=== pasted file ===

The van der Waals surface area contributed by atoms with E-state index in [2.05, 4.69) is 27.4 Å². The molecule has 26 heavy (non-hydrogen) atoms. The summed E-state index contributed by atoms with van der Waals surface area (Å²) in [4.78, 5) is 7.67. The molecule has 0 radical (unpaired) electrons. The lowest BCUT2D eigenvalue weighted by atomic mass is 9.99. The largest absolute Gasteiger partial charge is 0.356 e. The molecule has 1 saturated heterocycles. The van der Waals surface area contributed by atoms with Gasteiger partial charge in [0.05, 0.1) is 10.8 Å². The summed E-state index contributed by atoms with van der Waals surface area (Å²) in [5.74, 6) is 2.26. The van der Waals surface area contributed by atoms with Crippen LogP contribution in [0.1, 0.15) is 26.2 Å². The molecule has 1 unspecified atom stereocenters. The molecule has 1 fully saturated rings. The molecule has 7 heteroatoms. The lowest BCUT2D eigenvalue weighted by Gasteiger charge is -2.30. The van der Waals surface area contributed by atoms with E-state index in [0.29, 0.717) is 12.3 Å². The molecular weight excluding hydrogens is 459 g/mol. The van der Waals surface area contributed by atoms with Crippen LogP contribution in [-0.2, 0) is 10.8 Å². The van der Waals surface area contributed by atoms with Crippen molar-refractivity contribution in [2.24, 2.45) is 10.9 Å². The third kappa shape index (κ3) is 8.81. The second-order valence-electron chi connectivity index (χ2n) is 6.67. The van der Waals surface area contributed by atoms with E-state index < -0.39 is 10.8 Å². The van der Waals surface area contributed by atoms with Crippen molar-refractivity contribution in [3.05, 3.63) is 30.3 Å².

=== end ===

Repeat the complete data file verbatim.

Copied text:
The van der Waals surface area contributed by atoms with E-state index in [2.05, 4.69) is 27.4 Å². The molecule has 26 heavy (non-hydrogen) atoms. The summed E-state index contributed by atoms with van der Waals surface area (Å²) in [4.78, 5) is 7.67. The molecule has 0 radical (unpaired) electrons. The lowest BCUT2D eigenvalue weighted by atomic mass is 9.99. The largest absolute Gasteiger partial charge is 0.356 e. The molecule has 1 saturated heterocycles. The van der Waals surface area contributed by atoms with Gasteiger partial charge in [0.05, 0.1) is 10.8 Å². The summed E-state index contributed by atoms with van der Waals surface area (Å²) in [5.74, 6) is 2.26. The van der Waals surface area contributed by atoms with Crippen LogP contribution in [0.1, 0.15) is 26.2 Å². The molecule has 1 unspecified atom stereocenters. The molecule has 1 fully saturated rings. The molecule has 7 heteroatoms. The lowest BCUT2D eigenvalue weighted by Gasteiger charge is -2.30. The van der Waals surface area contributed by atoms with E-state index in [0.29, 0.717) is 12.3 Å². The molecular weight excluding hydrogens is 459 g/mol. The van der Waals surface area contributed by atoms with Crippen LogP contribution in [-0.2, 0) is 10.8 Å². The van der Waals surface area contributed by atoms with Crippen molar-refractivity contribution in [2.24, 2.45) is 10.9 Å². The third kappa shape index (κ3) is 8.81. The second-order valence-electron chi connectivity index (χ2n) is 6.67. The van der Waals surface area contributed by atoms with E-state index < -0.39 is 10.8 Å². The van der Waals surface area contributed by atoms with Crippen molar-refractivity contribution in [3.05, 3.63) is 30.3 Å².